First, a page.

Australia’s network of group training organisations (GTOs) are achieving “substantially higher” completion rates of apprentices and trainees than direct employers in small and medium sized businesses, according to a landmark study released today.
The National Apprentice Employment Network (NAEN) welcomed the research findings from the National Centre for Vocational Education Research, which show the group training sector achieving superior outcomes for thousands of apprentices and trainees.
“The study shows the focussed efforts of group training organisations in matching apprentices and trainees with host businesses and providing ongoing mentoring and support does produce superior outcomes,” said, the CEO of the National Apprentice Employment Network (NAEN) Ms Dianne Dayhew.
The study, Completion rates for group training organisations and direct employers: how do they compare? examines the completion rates of apprentices and trainees employed by GTOs and those employed by direct employers.
It concludes that “After accounting for the different demographic profiles of GTO apprentices and trainees and employer size, the study shows that GTO completion rates for all apprentices and trainees are substantially higher than for small and medium direct employers.”
For trade apprentices and trainees, GTO completions are higher than for small and medium employers, while for non-trade apprentices and trainees, GTO completions are higher than for small and medium, and large direct employers.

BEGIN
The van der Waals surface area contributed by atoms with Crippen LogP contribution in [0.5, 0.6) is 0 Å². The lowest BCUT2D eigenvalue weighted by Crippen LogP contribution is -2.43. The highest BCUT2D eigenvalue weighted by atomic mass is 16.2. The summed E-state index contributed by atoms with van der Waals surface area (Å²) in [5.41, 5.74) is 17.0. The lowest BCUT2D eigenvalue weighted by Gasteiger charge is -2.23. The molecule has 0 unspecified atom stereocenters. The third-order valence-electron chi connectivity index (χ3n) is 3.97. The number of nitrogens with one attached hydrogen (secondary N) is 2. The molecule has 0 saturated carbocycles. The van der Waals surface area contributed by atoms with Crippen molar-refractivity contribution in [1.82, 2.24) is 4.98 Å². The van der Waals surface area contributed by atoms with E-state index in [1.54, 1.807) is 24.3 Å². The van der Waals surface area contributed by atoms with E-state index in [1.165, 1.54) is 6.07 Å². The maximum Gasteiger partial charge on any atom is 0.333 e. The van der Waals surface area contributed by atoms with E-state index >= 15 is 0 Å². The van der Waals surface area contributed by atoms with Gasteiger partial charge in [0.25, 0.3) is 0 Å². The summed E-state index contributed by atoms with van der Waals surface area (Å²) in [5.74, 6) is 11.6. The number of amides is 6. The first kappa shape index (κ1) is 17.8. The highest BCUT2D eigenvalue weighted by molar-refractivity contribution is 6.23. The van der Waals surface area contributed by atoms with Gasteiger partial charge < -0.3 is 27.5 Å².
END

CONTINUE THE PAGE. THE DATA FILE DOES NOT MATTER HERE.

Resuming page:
Importantly, the study finds that the profile of GTO apprentices and trainees includes a higher proportion of disadvantaged or ‘high risk’ cohorts commencing apprenticeships and traineeships.
Compared with other employers, apprentices and trainees with group training organisations are younger, more likely to be in the trades, more likely to be new rather than existing workers, and more likely to be Indigenous, NCVER finds.
Ms Dayhew said the group training sector has long understood the lasting benefits of its approach to apprentice employment, but it was encouraging to see that validated in the latest research.
“For some 40 years, group training organisations have been devoted to giving apprentices and trainees the best start to their careers through their industry knowledge and relationships with employers, schools, and communities.
“The care and support that is provided to apprentices and trainees is a distinguishing feature that can make a real difference between successfully completing and dropping out,” Ms Dayhew said.
Under the group training approach, the GTO is the legal employer of the apprentice or trainee and is responsible for recruitment, matching to a host businesses, meeting all employer obligations, including paying wages and entitlements, arranging formal training and assessment, and providing pastoral care and support.
Apprentices and trainees can be rotated or transferred to different host businesses if for instance, work dries up, or wider experience is needed.
GTOs currently employ about 25,000 apprentices and trainees across Australia and have placed more than a million into work since their inception. They predominantly work with small and medium sized businesses, many of which would not be in a position to properly undertake apprentice employment were it not for group training.
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The National Apprentice Employment Network is the national peak body representing the network of Group Training Organisations (GTOs) employing approximately 25,000 apprentices and trainees throughout Australia. www.naen.com.au